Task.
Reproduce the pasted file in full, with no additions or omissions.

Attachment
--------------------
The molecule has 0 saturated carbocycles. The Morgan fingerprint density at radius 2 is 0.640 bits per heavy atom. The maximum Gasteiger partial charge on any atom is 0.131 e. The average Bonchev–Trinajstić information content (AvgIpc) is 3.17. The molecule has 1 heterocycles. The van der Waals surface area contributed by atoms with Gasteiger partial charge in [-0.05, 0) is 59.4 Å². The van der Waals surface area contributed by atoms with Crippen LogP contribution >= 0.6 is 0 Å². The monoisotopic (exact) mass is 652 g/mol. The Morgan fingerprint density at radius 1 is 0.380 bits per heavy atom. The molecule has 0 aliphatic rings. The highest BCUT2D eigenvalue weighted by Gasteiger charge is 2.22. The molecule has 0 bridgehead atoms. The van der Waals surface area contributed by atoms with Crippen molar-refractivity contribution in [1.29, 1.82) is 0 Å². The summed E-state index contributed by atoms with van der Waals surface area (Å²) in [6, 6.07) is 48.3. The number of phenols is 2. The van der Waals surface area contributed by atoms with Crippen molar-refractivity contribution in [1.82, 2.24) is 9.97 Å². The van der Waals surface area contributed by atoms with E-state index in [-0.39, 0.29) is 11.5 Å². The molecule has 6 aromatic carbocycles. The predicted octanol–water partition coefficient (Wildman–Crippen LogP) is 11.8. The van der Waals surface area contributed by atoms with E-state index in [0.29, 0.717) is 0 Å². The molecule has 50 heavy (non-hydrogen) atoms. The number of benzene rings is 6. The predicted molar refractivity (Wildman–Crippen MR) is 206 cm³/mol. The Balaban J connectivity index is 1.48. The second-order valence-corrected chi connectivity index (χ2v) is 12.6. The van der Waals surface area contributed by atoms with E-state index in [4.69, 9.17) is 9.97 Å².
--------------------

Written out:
The molecule has 0 saturated carbocycles. The Morgan fingerprint density at radius 2 is 0.640 bits per heavy atom. The maximum Gasteiger partial charge on any atom is 0.131 e. The average Bonchev–Trinajstić information content (AvgIpc) is 3.17. The molecule has 1 heterocycles. The van der Waals surface area contributed by atoms with Gasteiger partial charge in [-0.05, 0) is 59.4 Å². The van der Waals surface area contributed by atoms with Crippen LogP contribution >= 0.6 is 0 Å². The monoisotopic (exact) mass is 652 g/mol. The Morgan fingerprint density at radius 1 is 0.380 bits per heavy atom. The molecule has 0 aliphatic rings. The highest BCUT2D eigenvalue weighted by Gasteiger charge is 2.22. The molecule has 0 bridgehead atoms. The van der Waals surface area contributed by atoms with Crippen molar-refractivity contribution in [1.29, 1.82) is 0 Å². The summed E-state index contributed by atoms with van der Waals surface area (Å²) in [6, 6.07) is 48.3. The number of phenols is 2. The van der Waals surface area contributed by atoms with Crippen molar-refractivity contribution in [1.82, 2.24) is 9.97 Å². The van der Waals surface area contributed by atoms with E-state index in [-0.39, 0.29) is 11.5 Å². The molecule has 6 aromatic carbocycles. The predicted octanol–water partition coefficient (Wildman–Crippen LogP) is 11.8. The van der Waals surface area contributed by atoms with E-state index in [0.29, 0.717) is 0 Å². The molecule has 50 heavy (non-hydrogen) atoms. The number of benzene rings is 6. The predicted molar refractivity (Wildman–Crippen MR) is 206 cm³/mol. The Balaban J connectivity index is 1.48. The second-order valence-corrected chi connectivity index (χ2v) is 12.6. The van der Waals surface area contributed by atoms with E-state index in [4.69, 9.17) is 9.97 Å².